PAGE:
“The virus is here to stay, and we are preparing to live with it in the long term,” Rauch said. 

All current measures will be dropped in phases, including mask requirements, obligation to report illness, and special rules for doctors and nursing homes, the minister said.

READ ALSO: Everything that changes about life in Austria in February 2023

Roadmap to end all restrictions

From May, there will be no mask requirement in hospitals, nursing homes, and doctor’s offices. However, people in risk groups will be able to take time off work if they feel they would not be adequately protected at the workplace (and working from home is not an option) – this will be valid until the end of April.

As of July, all other measures will end with the expiration of the Covid Measures Act. Covid-19 will no longer be a notifiable disease, so people who test positive won’t have to follow any particular protocol. Currently, they must adhere to certain restrictions for 10 days, depending on the province.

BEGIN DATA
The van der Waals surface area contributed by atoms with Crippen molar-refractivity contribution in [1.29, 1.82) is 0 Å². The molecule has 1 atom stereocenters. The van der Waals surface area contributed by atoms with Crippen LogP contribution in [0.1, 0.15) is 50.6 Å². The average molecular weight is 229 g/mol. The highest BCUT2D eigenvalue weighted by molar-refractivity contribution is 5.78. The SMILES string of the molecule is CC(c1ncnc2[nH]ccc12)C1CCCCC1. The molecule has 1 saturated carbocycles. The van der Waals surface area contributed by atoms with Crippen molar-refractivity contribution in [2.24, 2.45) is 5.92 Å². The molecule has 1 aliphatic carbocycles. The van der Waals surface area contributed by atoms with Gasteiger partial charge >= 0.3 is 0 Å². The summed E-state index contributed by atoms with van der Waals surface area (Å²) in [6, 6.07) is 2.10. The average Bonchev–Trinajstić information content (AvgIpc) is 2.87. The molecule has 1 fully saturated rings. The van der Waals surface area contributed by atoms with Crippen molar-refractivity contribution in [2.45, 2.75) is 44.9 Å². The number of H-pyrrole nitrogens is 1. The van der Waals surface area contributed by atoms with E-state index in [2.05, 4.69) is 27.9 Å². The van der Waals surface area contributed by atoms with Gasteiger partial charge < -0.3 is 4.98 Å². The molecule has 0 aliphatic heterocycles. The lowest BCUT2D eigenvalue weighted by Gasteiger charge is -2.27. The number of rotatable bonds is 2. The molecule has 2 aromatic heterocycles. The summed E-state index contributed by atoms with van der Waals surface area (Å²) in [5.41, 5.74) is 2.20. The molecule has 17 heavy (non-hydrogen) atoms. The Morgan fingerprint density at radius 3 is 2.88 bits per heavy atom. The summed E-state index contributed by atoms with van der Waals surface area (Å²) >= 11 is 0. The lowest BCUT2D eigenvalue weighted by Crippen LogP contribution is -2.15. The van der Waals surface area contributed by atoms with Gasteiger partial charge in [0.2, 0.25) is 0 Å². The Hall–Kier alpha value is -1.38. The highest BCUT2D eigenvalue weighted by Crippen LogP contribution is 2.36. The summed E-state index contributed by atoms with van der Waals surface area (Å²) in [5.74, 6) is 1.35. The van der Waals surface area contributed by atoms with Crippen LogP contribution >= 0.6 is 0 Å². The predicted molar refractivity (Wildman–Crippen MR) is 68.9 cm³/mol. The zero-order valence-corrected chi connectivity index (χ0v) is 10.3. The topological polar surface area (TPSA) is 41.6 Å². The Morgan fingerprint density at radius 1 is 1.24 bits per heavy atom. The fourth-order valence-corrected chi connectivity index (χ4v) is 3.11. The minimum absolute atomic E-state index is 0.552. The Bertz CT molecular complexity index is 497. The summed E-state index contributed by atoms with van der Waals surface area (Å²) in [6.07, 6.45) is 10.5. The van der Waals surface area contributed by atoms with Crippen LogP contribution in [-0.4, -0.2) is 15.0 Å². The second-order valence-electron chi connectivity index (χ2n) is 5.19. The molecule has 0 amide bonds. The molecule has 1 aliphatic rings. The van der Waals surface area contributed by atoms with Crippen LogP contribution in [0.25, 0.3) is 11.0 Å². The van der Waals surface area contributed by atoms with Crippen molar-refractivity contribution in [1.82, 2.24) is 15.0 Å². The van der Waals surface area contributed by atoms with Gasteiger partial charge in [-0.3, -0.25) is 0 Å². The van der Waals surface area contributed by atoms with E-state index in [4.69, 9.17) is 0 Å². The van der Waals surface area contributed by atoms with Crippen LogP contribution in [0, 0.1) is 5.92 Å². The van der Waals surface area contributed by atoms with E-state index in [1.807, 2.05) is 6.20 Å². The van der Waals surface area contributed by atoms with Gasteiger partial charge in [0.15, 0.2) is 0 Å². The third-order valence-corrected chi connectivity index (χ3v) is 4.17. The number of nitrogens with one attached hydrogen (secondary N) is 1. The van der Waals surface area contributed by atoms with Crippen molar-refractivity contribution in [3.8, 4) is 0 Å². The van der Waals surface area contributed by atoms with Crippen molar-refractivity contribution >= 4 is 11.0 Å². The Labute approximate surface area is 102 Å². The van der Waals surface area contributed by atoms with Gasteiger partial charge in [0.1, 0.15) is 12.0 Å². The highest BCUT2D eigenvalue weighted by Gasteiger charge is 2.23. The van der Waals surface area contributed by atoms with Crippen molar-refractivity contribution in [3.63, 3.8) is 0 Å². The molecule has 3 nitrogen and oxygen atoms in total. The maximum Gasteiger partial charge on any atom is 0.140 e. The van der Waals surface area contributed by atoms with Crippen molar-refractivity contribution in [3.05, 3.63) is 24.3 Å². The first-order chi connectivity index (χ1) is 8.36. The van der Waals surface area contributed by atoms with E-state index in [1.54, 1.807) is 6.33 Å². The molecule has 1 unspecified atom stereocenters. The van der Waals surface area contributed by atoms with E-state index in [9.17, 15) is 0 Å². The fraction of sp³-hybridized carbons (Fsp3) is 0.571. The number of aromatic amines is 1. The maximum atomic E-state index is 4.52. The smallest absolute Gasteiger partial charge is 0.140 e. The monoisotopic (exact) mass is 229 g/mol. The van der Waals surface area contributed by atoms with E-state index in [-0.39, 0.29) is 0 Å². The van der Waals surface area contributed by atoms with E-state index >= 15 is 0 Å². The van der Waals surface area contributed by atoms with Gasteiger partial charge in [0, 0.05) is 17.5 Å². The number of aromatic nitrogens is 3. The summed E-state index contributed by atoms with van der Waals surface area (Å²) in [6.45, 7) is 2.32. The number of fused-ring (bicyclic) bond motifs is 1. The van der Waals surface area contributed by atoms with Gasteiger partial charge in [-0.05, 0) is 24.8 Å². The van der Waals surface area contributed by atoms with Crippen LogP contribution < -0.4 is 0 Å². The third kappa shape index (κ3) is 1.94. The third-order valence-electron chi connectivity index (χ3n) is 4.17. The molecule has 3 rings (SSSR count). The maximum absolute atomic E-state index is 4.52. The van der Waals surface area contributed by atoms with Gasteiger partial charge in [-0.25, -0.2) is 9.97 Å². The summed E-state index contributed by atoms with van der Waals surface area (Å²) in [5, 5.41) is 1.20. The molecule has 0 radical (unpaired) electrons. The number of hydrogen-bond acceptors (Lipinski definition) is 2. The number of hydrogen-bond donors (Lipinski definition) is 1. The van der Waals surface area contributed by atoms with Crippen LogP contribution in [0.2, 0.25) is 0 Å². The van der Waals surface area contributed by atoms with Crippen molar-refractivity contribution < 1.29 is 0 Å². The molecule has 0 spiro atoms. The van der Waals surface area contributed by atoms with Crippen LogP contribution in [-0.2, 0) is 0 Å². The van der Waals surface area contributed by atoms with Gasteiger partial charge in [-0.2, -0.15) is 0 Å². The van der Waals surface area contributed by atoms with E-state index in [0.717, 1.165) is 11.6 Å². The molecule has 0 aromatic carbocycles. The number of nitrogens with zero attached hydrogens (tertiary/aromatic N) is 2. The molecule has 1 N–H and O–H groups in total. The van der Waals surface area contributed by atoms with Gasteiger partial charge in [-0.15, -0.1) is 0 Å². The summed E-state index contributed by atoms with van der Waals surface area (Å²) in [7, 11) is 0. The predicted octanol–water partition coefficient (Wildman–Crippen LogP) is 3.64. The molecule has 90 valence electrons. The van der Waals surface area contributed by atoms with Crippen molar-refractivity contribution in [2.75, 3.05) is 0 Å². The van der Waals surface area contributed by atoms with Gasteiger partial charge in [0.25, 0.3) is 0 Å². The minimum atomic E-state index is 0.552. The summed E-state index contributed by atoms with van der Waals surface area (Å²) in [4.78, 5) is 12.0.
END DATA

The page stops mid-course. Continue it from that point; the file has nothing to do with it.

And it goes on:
READ ALSO: What’s happening in Vienna in February 2023?

The Covid Measures Act also allowed provinces to opt for stricter measures if they deemed necessary. The Austrian capital Vienna famously adhered to stricter regulations and is the only province where there is still an FFP2 mask mandate in public transport. 

With the expiration of the Act, Vienna will no longer be allowed to impose specific regulations and the mask requirement will fall.

Monitoring and new Epidemics Act

Rauch said that, even after the end of the reporting obligation, Austria would continue to monitor the course of the pandemic – particularly with the analysis of PCR samples and evaluation of wastewater in specific treatment plants nationwide.

READ ALSO: EXPLAINED: Why are so many people falling ill in Austria right now?

Additionally, he said that the Ministry of Health is working on a fundamental revision of the Epidemics Act. The aim is to send a draft bill with a “pandemic plan” that will include detailed descriptions of how to deal with various pandemic phases by the end of the year.